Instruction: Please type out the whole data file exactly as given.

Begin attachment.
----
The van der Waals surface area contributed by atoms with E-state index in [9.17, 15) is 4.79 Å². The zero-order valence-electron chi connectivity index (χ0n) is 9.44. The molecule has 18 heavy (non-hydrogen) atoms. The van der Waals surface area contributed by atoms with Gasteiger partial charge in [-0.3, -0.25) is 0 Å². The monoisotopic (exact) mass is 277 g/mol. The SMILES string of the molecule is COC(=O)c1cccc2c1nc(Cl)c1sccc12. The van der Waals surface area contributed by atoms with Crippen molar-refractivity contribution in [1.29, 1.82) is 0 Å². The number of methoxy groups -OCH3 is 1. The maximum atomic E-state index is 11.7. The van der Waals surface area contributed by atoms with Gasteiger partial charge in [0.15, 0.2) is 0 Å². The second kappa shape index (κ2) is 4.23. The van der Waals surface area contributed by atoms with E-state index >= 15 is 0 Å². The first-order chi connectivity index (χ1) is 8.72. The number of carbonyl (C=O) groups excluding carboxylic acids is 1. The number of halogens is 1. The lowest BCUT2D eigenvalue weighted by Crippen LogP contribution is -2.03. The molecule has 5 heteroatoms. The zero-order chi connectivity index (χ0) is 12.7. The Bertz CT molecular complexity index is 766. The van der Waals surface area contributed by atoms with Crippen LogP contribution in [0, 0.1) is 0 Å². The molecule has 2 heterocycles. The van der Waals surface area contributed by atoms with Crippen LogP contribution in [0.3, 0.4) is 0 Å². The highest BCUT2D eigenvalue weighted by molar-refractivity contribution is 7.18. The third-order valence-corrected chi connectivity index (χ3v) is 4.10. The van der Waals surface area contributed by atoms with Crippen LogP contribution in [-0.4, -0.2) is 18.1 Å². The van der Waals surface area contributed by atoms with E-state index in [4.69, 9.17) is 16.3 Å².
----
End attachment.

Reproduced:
The van der Waals surface area contributed by atoms with E-state index in [9.17, 15) is 4.79 Å². The zero-order valence-electron chi connectivity index (χ0n) is 9.44. The molecule has 18 heavy (non-hydrogen) atoms. The van der Waals surface area contributed by atoms with Gasteiger partial charge in [-0.3, -0.25) is 0 Å². The monoisotopic (exact) mass is 277 g/mol. The SMILES string of the molecule is COC(=O)c1cccc2c1nc(Cl)c1sccc12. The van der Waals surface area contributed by atoms with Crippen molar-refractivity contribution in [1.29, 1.82) is 0 Å². The number of methoxy groups -OCH3 is 1. The maximum atomic E-state index is 11.7. The van der Waals surface area contributed by atoms with Gasteiger partial charge in [0.15, 0.2) is 0 Å². The second kappa shape index (κ2) is 4.23. The van der Waals surface area contributed by atoms with E-state index >= 15 is 0 Å². The first-order chi connectivity index (χ1) is 8.72. The number of carbonyl (C=O) groups excluding carboxylic acids is 1. The number of halogens is 1. The lowest BCUT2D eigenvalue weighted by Crippen LogP contribution is -2.03. The molecule has 5 heteroatoms. The zero-order chi connectivity index (χ0) is 12.7. The Bertz CT molecular complexity index is 766. The van der Waals surface area contributed by atoms with Crippen LogP contribution in [0, 0.1) is 0 Å². The molecule has 2 heterocycles. The van der Waals surface area contributed by atoms with Crippen LogP contribution in [0.3, 0.4) is 0 Å². The highest BCUT2D eigenvalue weighted by molar-refractivity contribution is 7.18. The third-order valence-corrected chi connectivity index (χ3v) is 4.10. The van der Waals surface area contributed by atoms with Crippen LogP contribution in [-0.4, -0.2) is 18.1 Å². The van der Waals surface area contributed by atoms with E-state index in [4.69, 9.17) is 16.3 Å².